Action and reaction, the art of politics and political art in Ukraine.  Part one

Kateryna Radchenko is an artist and curator living in Odessa, whose work reveals unheard, forgotten or forbidden stories. Her exhibitions and projects often take place in unusual places, and she regularly works with photo archives to explore Ukrainian history, religion, and political storytelling.

We met for coffee in the café of the shiny international hotel chain the British Council had booked for this visit to Ukraine, and she told me her story:

On the 21st of November 2013 Kateryna was passing through Kiev en route home. She had intended to see friends and stay just one night, but she found herself unable to leave. Kateryna remained in Kiev, and in and around the Maidan Nezalesnosti (Independence Square), for two months.

The Maidan revolution is credited as starting with a Facebook message sent by Mustafa Nayem, a journalist from Afghanistan living in Kiev. Mustafa was in the parliament reporting on the president’s signing of an agreement that would bring Ukraine closer to the European Union. President Yanukovych had lost the faith of many Ukrainians with his brutal and overbearing pressure on political opponents, journalists and protesters, but the prospect of this agreement had signaled new hope.

When it became clear that the president would not sign the agreement, social media erupted with angry disappointment and Mustafa responded with: “come on guys, let’s be serious. If you really want to do something don’t just ‘like’ this post, write that you are ready and we can try to start something…”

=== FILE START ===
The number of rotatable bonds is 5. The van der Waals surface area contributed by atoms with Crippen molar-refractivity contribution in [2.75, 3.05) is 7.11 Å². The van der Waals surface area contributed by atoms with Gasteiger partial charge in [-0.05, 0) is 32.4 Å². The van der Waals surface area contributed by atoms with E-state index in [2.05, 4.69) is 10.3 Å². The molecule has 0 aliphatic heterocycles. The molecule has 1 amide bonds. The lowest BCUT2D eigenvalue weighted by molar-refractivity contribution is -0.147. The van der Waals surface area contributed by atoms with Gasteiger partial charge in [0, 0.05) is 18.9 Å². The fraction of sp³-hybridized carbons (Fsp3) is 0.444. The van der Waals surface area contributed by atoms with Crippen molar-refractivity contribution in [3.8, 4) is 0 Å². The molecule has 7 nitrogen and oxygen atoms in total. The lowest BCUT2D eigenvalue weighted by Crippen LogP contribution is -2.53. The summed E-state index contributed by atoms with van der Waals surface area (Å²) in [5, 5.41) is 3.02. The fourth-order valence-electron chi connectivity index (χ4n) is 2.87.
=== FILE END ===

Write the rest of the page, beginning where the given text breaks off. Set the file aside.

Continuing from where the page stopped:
By the time Kateryna arrived at the Maidan the numbers were swelling, and by nightfall at least 1000 people had gathered. During the next few days her friends and colleagues traveled from across Ukraine to show their support, taking shifts to sleep on the floor of her room. Through Facebook the world learnt of the violence and the first deaths, and the need for supplies for the wounded, the hungry, and the protest itself. Describing the makeshift hospital and media hub Kateryna said. ‘Now we were not just artists, now we were activists, we were journalists, we were medics.”

When the police started to use tear gas on the protesters, a call came for milk and lemons to counteract its effect. Kateryna sent out a Facebook message that she’d go and buy some and called for others to do the same. Within moments ‘the wife of an oligarch’ in her SUV picked her up, with a car full of supplies. She dropped Kateryna off at Maidan with the lemons and milk and returned to do the same again. Maidan was now a protest of the many.

Over the bitter winter months the occupation of Maidan continued with the loss of 130 lives, most of them civilian protesters. As artists became activists, so activists became artists, making sculptures, posters, banners, and films to tell the world what was happening. Yanukovych would step down and a new phase in Ukraine’s self-governing history would begin.

Kateryna has an exhibition at the Museum of Religion, Lviv in October 2015.